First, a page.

When I first became aware of Ralph Nader, he was already considered a flake by the New Economic consensus that would shortly sweep Ronald Reagan into office. I would have laughed out loud if you had told me that 30 years later I would quote him. In the preface to his book, Unsafe At Any Speed, he says the following:
This country has not been entirely laggard in defining values relevant to new contexts of a technology laden with risks. The post-war years have witnessed a historic broadening, at least in the courts, of the procedural and substantive rights of the injured and the duties of manufacturers to produce a safe product. Judicial decisions throughout the fifty states have given living meaning to Walt Whitman's dictum, "If anything is sacred, the human body is sacred." Mr. Justice Jackson in 1953 defined the duty of the manufacturers by saying, "Where experiment or research is necessary to determine the presence or the degree of danger, the product must not be tried out on the public, nor must the public be expected to possess the facilities or the technical knowledge to learn for itself of inherent but latent dangers. The claim that a hazard was not foreseen is not available to one who did not use foresight appropriate to his enterprise."
These words speak of legal and social developments in materials manufacturing going on 50 years ago. Yet it is striking that we have not achieved these most foundational values when it comes to another kind of manufacturing, the manufacture of financial products.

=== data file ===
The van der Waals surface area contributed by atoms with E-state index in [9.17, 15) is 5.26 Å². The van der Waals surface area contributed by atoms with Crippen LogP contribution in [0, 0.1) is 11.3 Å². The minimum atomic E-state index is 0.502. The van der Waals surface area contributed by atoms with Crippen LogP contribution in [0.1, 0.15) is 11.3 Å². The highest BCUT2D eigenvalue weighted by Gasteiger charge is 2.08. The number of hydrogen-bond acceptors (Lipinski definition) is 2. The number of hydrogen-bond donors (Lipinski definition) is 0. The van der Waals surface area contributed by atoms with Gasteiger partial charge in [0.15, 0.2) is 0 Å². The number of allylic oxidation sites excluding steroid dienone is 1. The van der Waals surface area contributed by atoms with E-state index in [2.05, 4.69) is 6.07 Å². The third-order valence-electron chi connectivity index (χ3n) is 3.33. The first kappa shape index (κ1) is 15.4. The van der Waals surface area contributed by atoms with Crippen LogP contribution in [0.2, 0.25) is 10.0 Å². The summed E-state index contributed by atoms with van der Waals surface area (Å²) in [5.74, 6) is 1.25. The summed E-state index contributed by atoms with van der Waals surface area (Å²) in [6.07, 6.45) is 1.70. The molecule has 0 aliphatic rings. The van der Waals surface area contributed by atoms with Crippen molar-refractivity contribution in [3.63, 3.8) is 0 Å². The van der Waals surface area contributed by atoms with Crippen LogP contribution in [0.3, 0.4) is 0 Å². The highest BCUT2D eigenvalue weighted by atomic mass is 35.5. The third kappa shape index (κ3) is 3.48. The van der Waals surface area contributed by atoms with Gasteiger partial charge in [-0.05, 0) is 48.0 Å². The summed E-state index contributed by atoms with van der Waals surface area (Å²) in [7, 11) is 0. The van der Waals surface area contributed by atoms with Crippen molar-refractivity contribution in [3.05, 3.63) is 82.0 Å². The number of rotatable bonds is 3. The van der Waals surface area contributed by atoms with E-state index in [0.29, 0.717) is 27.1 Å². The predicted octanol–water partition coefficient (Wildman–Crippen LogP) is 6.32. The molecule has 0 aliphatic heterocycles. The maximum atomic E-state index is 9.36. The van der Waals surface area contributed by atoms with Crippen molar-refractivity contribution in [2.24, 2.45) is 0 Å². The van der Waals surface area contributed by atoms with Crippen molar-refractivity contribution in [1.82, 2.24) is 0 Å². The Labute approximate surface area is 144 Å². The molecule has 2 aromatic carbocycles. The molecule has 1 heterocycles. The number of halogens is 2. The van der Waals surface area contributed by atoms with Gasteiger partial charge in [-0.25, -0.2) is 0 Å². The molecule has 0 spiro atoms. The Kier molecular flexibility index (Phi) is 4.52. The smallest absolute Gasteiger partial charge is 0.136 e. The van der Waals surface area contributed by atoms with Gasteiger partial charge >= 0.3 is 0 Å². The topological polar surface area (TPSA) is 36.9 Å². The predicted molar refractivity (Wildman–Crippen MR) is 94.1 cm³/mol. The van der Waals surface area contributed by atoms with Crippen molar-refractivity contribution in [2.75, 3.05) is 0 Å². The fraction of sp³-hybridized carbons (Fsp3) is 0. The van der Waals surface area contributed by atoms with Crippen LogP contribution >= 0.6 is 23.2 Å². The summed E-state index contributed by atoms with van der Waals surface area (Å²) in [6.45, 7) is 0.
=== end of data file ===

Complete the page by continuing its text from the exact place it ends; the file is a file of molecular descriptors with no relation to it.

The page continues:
The clock has completed its cycle on the day in which the Congressional Oversight Panel released its report on Mortgage Irregularities and the consequences for financial stability.
In addition to documentation concerns, another problem has arisen with securitized mortgage loans that could also threaten financial stability. Investors in mortgage-backed securities typically demanded certain assurances about the quality of the loans they purchased: for instance, that the borrowers had certain minimum credit ratings and income, or that their homes had appraised for at least a minimum value. Allegations have surfaced that banks may have misrepresented the quality of many loans sold for securitization. Banks found to have provided misrepresentations could be required to repurchase any affected mortgages. Because millions of these mortgages are in default or foreclosure, the result could be extensive capital losses if such repurchase risk is not adequately reserved.
The dawn will soon break in Europe, where volcanoes erupt with regularity. Today's volcano is the Irish Debt Crisis and an apparent impending bailout or series of bailouts, this time more painful. I give you this link, not to endorse it's assessment because frankly I don't know. But the very fact that such extremity can be considered plausible and be posted to a highly reputable blog (not mine, Calculated Risk's) paints the picture rather well does it not?
So back to the quote from Ralph Nader's preface. "Where experiment or research is necessary to determine the presence or the degree of danger, the product must not be tried out on the public, nor must the public be expected to possess the facilities or the technical knowledge to learn for itself of inherent but latent dangers. The claim that a hazard was not foreseen is not available to one who did not use foresight appropriate to his enterprise."
I heard a commenter recently say that in financial services, "complexity is fraud". I am becoming inclined to believe him. Products have been introduced into the system which simply cannot be modeled by experiment or research. Yet they continue to be introduced, promoted, and defended by their issuers as well as those in government who have sold out to the industry. It is time for that to end.
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